Intermittent explosive disorder (IED) is a mental health disorder that is characterized by repeated episodes of failure to resist aggressive, impulsive, violent behaviors or angry verbal outbursts that are entirely out of proportion to the situation and often involve serious assaults or destruction of property. The onset for IED often occurs in late childhood or early adolescence and is usually first seen as an inability to control his or her anger alongside impulsive, uncontrollable rage without (or with very little) provocation. Onset may be noted when a child has frequent, less severe outbursts such as tirades, temper tantrums, and fights that do not do any physical damage. These less severe episodes are interspersed by less frequent and more severe outbursts that do cause physical damage to other people, property, or animals. Intermittent explosive disorder causes major disruption in the lives of a child, his or her family, relationships with peers, and poor academic achievement.

Adolescents who have intermittent explosive disorder often have a very low tolerance for frustration and become unreasonably furious by small irritations. This frustration is often expressed by becoming verbally or physically aggressive – sometimes causing physical injury or property damage. Teens with IED have expressed that they experience a sensation of building tension in the head or chest that is finally released after the aggressive behavior. The explosions of rage generally last less than thirty minutes, are not premeditated, or aimed at a tangible objective, such as retribution or financial gains.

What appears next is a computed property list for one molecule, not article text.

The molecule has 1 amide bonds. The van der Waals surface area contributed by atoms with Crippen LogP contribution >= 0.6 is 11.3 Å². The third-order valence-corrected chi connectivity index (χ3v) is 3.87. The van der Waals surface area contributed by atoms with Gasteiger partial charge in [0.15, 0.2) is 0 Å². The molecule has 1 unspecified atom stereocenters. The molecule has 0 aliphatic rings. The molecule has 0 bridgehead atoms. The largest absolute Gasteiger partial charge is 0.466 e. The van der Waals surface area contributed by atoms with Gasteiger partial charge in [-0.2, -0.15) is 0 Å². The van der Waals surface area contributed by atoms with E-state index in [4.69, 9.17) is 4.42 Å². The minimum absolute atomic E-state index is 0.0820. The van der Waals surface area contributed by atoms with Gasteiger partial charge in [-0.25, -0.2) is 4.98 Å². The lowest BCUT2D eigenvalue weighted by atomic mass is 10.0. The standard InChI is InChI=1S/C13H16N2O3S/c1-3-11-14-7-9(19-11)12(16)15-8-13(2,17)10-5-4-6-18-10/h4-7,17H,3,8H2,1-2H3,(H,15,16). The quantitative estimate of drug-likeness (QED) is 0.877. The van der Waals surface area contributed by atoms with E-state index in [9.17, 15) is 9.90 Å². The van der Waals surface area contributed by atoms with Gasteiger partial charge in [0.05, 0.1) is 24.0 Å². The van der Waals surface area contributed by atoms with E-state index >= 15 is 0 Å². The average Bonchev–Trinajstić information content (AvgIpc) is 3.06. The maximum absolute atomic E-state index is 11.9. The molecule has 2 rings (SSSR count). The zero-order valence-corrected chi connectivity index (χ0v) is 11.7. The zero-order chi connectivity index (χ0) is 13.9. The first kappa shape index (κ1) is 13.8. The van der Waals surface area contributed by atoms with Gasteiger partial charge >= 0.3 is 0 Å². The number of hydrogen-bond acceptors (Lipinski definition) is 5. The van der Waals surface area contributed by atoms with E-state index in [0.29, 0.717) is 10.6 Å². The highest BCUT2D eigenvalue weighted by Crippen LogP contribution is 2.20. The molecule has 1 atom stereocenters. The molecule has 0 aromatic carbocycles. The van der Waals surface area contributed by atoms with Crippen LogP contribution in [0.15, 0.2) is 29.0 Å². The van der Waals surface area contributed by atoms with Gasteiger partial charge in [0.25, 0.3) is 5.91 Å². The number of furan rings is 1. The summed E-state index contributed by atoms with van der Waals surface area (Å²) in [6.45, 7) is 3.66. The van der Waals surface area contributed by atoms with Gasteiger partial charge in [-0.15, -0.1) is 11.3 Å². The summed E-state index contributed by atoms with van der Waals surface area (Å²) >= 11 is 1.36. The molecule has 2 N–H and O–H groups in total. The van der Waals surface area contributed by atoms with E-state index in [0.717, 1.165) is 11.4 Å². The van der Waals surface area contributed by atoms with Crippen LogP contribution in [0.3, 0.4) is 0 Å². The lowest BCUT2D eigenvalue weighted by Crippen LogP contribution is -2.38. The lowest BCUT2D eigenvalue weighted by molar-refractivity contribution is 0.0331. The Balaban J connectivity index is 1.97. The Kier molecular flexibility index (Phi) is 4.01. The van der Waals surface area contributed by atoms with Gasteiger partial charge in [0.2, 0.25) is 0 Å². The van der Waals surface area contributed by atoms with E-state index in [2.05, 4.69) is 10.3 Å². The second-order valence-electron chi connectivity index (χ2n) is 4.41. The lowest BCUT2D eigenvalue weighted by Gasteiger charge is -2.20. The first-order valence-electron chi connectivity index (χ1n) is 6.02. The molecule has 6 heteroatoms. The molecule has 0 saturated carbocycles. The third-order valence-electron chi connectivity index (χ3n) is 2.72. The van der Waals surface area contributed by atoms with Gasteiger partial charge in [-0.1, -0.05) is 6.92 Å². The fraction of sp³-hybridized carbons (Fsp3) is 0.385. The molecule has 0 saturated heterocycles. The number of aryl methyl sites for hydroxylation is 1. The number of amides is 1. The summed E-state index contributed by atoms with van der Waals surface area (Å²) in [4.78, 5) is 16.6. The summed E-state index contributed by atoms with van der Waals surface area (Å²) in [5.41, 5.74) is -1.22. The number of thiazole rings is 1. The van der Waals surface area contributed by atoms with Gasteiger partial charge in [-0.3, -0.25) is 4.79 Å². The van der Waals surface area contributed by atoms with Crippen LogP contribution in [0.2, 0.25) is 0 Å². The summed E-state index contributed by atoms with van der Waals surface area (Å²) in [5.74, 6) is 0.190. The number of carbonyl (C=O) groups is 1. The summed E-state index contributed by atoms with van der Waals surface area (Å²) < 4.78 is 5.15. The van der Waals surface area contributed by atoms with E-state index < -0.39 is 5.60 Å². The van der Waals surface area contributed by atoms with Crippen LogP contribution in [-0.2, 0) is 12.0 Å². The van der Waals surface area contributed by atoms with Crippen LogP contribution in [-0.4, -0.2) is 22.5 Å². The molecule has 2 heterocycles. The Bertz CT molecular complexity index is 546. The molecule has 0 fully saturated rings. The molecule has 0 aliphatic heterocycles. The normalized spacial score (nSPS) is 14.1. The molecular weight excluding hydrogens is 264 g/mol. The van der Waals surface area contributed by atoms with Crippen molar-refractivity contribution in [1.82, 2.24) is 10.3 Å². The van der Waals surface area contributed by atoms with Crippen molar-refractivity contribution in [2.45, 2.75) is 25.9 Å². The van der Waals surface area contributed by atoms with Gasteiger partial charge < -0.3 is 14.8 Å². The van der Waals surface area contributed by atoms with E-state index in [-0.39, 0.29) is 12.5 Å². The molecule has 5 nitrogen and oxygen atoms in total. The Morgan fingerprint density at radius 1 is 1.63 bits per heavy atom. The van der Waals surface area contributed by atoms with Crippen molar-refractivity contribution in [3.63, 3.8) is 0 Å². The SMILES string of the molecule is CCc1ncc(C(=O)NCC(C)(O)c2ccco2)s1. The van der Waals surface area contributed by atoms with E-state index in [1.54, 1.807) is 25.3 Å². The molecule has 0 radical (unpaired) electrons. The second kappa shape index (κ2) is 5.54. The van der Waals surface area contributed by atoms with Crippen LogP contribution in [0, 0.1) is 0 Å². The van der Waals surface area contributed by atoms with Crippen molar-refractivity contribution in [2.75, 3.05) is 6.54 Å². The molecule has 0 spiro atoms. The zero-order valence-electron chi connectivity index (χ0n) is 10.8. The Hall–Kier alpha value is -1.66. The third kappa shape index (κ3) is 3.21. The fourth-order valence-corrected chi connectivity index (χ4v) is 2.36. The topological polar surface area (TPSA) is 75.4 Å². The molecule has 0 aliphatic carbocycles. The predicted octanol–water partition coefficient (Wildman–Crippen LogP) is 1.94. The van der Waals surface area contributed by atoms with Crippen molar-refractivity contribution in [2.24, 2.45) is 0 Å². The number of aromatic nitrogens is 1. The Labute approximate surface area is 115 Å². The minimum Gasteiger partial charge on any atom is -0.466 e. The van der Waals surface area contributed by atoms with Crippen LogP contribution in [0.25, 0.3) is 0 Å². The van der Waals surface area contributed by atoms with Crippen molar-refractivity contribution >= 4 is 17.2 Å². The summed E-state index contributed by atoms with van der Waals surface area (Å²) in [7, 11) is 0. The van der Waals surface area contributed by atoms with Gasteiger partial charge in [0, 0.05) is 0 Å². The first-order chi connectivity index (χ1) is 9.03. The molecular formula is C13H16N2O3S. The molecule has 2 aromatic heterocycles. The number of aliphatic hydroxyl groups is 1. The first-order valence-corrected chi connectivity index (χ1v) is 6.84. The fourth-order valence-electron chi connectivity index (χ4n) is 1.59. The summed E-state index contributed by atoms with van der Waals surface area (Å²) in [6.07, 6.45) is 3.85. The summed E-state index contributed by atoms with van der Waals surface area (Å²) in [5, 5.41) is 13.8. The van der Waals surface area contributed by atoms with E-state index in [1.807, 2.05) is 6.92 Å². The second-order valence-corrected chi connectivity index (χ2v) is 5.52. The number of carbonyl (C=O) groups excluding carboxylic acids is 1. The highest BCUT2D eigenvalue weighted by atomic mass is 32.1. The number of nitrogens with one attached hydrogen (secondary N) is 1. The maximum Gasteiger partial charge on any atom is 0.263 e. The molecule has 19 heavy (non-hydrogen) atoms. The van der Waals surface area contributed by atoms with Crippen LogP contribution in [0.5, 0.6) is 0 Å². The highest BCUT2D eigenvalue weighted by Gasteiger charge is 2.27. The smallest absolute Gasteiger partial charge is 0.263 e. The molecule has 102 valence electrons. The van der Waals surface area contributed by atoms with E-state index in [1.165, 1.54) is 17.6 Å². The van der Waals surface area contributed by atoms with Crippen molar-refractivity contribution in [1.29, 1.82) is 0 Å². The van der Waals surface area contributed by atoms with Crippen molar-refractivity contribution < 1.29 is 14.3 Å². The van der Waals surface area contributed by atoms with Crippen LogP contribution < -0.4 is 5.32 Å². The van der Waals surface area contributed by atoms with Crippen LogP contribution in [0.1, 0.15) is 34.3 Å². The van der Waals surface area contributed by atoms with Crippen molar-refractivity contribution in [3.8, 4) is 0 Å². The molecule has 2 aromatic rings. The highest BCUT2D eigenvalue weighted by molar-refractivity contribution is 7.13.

Intermittent explosive disorder cannot be cured, however there are a number of treatment options available to help the child or teen control his or her outbursts and reduce the amount of attacks. As IED can impact virtually every aspect of a child or teen’s life, it’s absolutely imperative that proper diagnosis and treatment are sought as soon as the disorder is suspected. Generally, treatment involves a combination of medication and therapeutic interventions.


IED statistics

According to the National Institute of Mental Health (NIMH), intermittent explosive disorder affects 11.5-16 million Americans throughout their lifetime. Of those diagnosed with IED, 67.8% engaged in direct interpersonal aggression, 20.9% had threatened interpersonal aggression, and 11.4% engaged in aggression against property and objects.

Causes and Risk Factors

Causes and risk factors for IED

Researchers believe that IED is not the result of a single risk factor, rather it is thought to be the result of a number of environmental, genetic, and physical risk factors working together. The most commonly cited causes and risk factors for IED include:

Genetic: Children and teens who have a family history of intermittent explosive disorder appear to be at greater risk for developing the disorder themselves than those without a similar family history.